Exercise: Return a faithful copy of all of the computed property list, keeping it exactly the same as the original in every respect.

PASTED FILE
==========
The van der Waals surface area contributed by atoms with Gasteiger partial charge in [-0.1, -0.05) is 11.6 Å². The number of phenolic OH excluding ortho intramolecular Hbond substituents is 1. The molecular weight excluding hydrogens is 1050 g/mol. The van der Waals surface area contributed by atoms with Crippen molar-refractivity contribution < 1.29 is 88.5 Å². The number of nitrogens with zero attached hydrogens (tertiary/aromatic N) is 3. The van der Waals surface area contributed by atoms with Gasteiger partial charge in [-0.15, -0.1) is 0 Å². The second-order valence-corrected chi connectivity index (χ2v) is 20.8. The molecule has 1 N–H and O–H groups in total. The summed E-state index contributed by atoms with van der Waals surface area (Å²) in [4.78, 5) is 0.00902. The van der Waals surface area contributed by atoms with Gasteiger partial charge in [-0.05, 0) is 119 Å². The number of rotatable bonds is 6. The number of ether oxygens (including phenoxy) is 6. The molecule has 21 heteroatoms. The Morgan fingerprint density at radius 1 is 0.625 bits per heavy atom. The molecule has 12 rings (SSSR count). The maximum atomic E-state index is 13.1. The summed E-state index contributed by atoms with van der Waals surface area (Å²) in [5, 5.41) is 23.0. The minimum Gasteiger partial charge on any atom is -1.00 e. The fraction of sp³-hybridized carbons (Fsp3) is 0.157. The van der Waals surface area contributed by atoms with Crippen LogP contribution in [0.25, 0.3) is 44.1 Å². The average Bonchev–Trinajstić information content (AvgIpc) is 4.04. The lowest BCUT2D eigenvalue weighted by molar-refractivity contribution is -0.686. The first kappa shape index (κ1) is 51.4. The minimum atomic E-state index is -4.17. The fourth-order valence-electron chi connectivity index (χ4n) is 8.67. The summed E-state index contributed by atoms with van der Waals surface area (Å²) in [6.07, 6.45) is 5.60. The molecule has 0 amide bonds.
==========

The van der Waals surface area contributed by atoms with Gasteiger partial charge in [-0.1, -0.05) is 11.6 Å². The number of phenolic OH excluding ortho intramolecular Hbond substituents is 1. The molecular weight excluding hydrogens is 1050 g/mol. The van der Waals surface area contributed by atoms with Crippen molar-refractivity contribution < 1.29 is 88.5 Å². The number of nitrogens with zero attached hydrogens (tertiary/aromatic N) is 3. The van der Waals surface area contributed by atoms with Gasteiger partial charge in [-0.15, -0.1) is 0 Å². The second-order valence-corrected chi connectivity index (χ2v) is 20.8. The molecule has 1 N–H and O–H groups in total. The summed E-state index contributed by atoms with van der Waals surface area (Å²) in [4.78, 5) is 0.00902. The van der Waals surface area contributed by atoms with Gasteiger partial charge in [-0.05, 0) is 119 Å². The number of rotatable bonds is 6. The number of ether oxygens (including phenoxy) is 6. The molecule has 21 heteroatoms. The Morgan fingerprint density at radius 1 is 0.625 bits per heavy atom. The molecule has 12 rings (SSSR count). The maximum atomic E-state index is 13.1. The summed E-state index contributed by atoms with van der Waals surface area (Å²) in [5, 5.41) is 23.0. The minimum Gasteiger partial charge on any atom is -1.00 e. The fraction of sp³-hybridized carbons (Fsp3) is 0.157. The van der Waals surface area contributed by atoms with Crippen LogP contribution in [0.25, 0.3) is 44.1 Å². The average Bonchev–Trinajstić information content (AvgIpc) is 4.04. The lowest BCUT2D eigenvalue weighted by molar-refractivity contribution is -0.686. The first kappa shape index (κ1) is 51.4. The minimum atomic E-state index is -4.17. The fourth-order valence-electron chi connectivity index (χ4n) is 8.67. The summed E-state index contributed by atoms with van der Waals surface area (Å²) in [6.07, 6.45) is 5.60. The molecule has 0 amide bonds.